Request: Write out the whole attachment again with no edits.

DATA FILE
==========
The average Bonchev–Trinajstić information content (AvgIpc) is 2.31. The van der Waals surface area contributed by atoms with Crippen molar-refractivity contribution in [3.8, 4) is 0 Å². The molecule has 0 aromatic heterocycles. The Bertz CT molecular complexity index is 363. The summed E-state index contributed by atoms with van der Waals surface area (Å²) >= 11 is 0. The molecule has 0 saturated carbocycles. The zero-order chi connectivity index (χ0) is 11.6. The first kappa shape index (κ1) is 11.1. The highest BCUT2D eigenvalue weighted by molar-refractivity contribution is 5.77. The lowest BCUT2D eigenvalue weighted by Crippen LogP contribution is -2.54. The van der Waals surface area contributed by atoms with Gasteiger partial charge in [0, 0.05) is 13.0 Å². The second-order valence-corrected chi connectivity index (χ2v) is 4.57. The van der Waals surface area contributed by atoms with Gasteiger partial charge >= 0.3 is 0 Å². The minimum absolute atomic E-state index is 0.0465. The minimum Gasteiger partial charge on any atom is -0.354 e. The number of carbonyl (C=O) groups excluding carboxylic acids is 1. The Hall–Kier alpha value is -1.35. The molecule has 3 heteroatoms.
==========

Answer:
The average Bonchev–Trinajstić information content (AvgIpc) is 2.31. The van der Waals surface area contributed by atoms with Crippen molar-refractivity contribution in [3.8, 4) is 0 Å². The molecule has 0 aromatic heterocycles. The Bertz CT molecular complexity index is 363. The summed E-state index contributed by atoms with van der Waals surface area (Å²) >= 11 is 0. The molecule has 0 saturated carbocycles. The zero-order chi connectivity index (χ0) is 11.6. The first kappa shape index (κ1) is 11.1. The highest BCUT2D eigenvalue weighted by molar-refractivity contribution is 5.77. The lowest BCUT2D eigenvalue weighted by Crippen LogP contribution is -2.54. The van der Waals surface area contributed by atoms with Gasteiger partial charge in [0, 0.05) is 13.0 Å². The second-order valence-corrected chi connectivity index (χ2v) is 4.57. The van der Waals surface area contributed by atoms with Gasteiger partial charge >= 0.3 is 0 Å². The minimum absolute atomic E-state index is 0.0465. The minimum Gasteiger partial charge on any atom is -0.354 e. The number of carbonyl (C=O) groups excluding carboxylic acids is 1. The Hall–Kier alpha value is -1.35. The molecule has 3 heteroatoms.